(Credit: Wachiwit/iStock)

Spotify (iOS, Android) is threatening to pull Premium access from users paying for family plans unless they confirm their GPS coordinates. "Premium for Family" users began getting emails earlier this month.

Users began tweeting Spotify and complaining.

"Why do you need my GPS location to continue offering me a 'Premium discount'? I pay for the family plan and it should not matter where my family lives. Will you cancel my account if my family gets too far from each other?" One user tweeted.

Others threatened to cancel their accounts. The Spotify Support account has been replying to most of the tweets.

SEE: Spotify app tests weekly social playlists and a new look for Now Playing

Quartz reports that Spotify required two to five people on a family plan to reside at the same address. When we double checked, we didn't see a stipulation of that nature. Spotify's Support page specify "you and up to 5 members of the same household" can use a family account.

Spotify does leave a loophole in its Terms of Service to change aspects of the user agreement.

"Occasionally we may, in our discretion, make changes to the Agreements. When we make material changes to the Agreements, we'll provide you with prominent notice as appropriate under the circumstances," Spotify said on its website.

Regardless, Spotify is apparently applying narrow parameters to "family." Some families may not live together because of separation or military deployment.

One can imagine Spotify is cracking down because it's not always families that share the bill on an account. A Twitter search of "Spotify Family Account" yields multiple users tweeting requests to open a shared account, almost like a "roommate wanted" notice.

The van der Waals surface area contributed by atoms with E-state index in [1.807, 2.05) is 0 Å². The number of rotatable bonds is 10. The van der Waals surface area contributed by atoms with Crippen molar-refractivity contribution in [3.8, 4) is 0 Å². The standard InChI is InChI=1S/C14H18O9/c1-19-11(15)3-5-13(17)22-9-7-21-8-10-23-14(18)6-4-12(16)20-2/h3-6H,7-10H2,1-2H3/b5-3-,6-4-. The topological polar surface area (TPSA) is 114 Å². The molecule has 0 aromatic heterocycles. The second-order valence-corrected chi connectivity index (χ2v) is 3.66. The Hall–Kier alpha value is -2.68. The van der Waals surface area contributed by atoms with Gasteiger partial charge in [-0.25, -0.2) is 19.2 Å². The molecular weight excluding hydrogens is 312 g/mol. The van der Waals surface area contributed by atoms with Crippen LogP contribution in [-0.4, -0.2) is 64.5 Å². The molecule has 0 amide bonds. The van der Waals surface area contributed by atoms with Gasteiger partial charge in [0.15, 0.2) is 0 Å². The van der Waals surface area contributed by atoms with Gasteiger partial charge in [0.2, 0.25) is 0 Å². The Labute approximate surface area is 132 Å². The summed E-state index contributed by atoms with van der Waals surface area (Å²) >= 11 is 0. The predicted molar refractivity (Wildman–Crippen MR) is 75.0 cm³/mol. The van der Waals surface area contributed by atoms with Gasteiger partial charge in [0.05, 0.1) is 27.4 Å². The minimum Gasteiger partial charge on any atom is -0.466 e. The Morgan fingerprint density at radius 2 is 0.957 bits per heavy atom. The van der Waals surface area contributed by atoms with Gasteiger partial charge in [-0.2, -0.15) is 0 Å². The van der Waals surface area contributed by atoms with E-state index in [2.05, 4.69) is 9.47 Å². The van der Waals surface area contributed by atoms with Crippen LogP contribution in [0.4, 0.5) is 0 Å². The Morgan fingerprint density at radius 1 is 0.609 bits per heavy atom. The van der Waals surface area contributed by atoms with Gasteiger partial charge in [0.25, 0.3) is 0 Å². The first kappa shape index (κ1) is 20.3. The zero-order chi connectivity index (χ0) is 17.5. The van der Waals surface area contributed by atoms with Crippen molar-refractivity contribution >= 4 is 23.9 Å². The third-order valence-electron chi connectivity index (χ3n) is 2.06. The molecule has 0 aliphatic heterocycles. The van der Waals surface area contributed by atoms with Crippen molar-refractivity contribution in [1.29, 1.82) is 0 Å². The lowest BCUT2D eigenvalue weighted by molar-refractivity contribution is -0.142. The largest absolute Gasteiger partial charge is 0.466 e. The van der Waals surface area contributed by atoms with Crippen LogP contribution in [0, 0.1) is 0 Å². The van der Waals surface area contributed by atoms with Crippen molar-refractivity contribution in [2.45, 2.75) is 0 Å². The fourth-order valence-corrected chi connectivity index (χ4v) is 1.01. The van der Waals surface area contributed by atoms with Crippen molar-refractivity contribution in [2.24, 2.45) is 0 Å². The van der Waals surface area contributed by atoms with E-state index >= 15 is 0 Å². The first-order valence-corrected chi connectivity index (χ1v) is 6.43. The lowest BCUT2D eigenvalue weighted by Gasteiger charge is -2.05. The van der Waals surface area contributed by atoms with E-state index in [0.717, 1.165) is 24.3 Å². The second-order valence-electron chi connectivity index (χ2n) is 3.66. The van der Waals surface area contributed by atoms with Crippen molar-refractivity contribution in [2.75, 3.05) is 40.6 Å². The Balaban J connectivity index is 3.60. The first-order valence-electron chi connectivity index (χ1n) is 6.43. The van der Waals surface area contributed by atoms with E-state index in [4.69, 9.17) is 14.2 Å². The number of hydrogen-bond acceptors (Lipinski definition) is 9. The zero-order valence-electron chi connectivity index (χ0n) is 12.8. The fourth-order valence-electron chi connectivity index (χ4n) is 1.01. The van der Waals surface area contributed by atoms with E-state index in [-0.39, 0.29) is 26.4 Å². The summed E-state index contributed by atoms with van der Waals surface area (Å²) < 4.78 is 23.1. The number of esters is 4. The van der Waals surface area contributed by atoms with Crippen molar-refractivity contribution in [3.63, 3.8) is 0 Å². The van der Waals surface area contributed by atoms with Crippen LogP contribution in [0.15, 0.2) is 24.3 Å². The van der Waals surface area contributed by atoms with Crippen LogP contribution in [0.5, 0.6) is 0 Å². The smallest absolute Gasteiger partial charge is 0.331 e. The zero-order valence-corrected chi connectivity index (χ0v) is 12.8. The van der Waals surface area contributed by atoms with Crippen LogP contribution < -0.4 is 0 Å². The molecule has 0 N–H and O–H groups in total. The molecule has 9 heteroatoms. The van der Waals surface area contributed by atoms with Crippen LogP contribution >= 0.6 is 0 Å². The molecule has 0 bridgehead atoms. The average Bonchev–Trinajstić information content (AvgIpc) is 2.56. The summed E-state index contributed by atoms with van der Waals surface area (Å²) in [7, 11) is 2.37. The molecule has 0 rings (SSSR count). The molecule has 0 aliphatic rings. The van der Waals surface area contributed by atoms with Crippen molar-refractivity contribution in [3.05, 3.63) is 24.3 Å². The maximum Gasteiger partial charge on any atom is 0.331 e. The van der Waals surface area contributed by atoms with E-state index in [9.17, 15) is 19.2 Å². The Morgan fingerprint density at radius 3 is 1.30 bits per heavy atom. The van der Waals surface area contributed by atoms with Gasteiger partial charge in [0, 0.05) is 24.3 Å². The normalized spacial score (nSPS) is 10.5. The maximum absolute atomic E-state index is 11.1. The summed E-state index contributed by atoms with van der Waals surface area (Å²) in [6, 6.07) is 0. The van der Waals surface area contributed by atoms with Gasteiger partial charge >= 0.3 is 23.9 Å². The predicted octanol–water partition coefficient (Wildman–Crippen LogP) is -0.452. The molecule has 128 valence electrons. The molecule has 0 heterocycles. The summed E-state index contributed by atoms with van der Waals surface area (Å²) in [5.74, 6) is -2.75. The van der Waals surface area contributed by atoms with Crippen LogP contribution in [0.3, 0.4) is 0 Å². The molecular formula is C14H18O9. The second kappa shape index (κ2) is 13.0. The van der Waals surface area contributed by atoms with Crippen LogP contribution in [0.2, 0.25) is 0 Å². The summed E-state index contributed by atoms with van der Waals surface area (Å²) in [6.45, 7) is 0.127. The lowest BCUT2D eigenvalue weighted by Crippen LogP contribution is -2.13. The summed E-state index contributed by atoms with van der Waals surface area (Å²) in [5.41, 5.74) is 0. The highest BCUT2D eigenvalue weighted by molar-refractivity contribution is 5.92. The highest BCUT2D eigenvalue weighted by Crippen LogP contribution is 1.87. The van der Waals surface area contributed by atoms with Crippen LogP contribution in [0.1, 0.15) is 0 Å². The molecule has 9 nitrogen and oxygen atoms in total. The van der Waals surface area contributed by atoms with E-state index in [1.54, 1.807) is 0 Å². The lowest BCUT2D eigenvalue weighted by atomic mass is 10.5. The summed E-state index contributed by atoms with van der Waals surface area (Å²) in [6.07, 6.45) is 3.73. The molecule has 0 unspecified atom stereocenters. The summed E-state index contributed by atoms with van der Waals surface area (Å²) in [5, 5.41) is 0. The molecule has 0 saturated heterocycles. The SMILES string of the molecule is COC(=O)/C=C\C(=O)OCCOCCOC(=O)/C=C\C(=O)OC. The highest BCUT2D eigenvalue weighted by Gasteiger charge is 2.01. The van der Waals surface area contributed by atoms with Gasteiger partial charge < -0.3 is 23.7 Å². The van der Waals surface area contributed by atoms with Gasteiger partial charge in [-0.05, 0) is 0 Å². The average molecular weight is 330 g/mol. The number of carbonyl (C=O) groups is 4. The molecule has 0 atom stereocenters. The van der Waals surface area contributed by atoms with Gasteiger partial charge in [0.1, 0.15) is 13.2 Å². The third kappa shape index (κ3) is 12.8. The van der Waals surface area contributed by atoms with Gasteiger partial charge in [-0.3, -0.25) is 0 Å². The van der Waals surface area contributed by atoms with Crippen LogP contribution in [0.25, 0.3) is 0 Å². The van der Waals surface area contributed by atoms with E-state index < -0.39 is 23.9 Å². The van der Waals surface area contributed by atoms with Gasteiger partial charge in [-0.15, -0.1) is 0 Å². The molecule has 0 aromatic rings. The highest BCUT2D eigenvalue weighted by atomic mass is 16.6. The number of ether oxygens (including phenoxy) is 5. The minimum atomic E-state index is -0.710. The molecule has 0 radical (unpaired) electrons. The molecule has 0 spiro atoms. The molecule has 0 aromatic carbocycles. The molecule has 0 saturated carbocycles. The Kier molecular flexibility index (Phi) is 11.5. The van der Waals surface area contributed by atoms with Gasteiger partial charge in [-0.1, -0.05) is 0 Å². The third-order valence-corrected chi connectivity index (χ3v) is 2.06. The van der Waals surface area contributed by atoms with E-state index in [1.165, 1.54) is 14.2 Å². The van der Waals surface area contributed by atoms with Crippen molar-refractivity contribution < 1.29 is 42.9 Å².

Spotify is available for free. Single-user Premium accounts cost $10 per month. Family Premium accounts cost $15. Six people on a family account could pay $2.50 each, it's still only one payment and one account for the company. If they all had single accounts, Spotify would make about $60 per month from them.

Billboard reported that nearly half of global streaming subscribers--Spotify, Apple, Pandora, Amazon--are on family plans. It was also noted that family plans are particularly popular in low-earning households.

As family plan usage climbs, the streaming services may have to hike the price to make up the difference.

And it's not just music services. Fortune reported that account sharing occurs with video-streaming too. A survey from this summer showed that Netflix users most frequently use their parents' or a friend's account. Almost half of the users who responded to the survey said the account owner didn't know they were partaking.

Sometimes people might share accounts to save money. Other times, they might share to test out the service before buying it themselves. It's unknown how strictly Spotify will enforce the new GPS tracking. Pushing too hard could clearly result in a backlash from users. reached out to Spotify for comment and will update this story.

(Credit: Twitter)

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  1. Spotify sent emails to users with Family Premium accounts asking them to verify the GPS location of all the users.
  2. Streaming services' bottom line could suffer with too much password-sharing or users being on a family account.

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Shelby is an Associate Writer for CNET's She served as Editor in Chief for the Louisville Cardinal newspaper at the University of Louisville. She interned as Creative Non-Fiction Editor for Miracle Monocle literary magazine. Her work appears in Glass Mountain Magazine, Bookends Review, Soundings East, and on Her cat, Puck, is the best cat ever.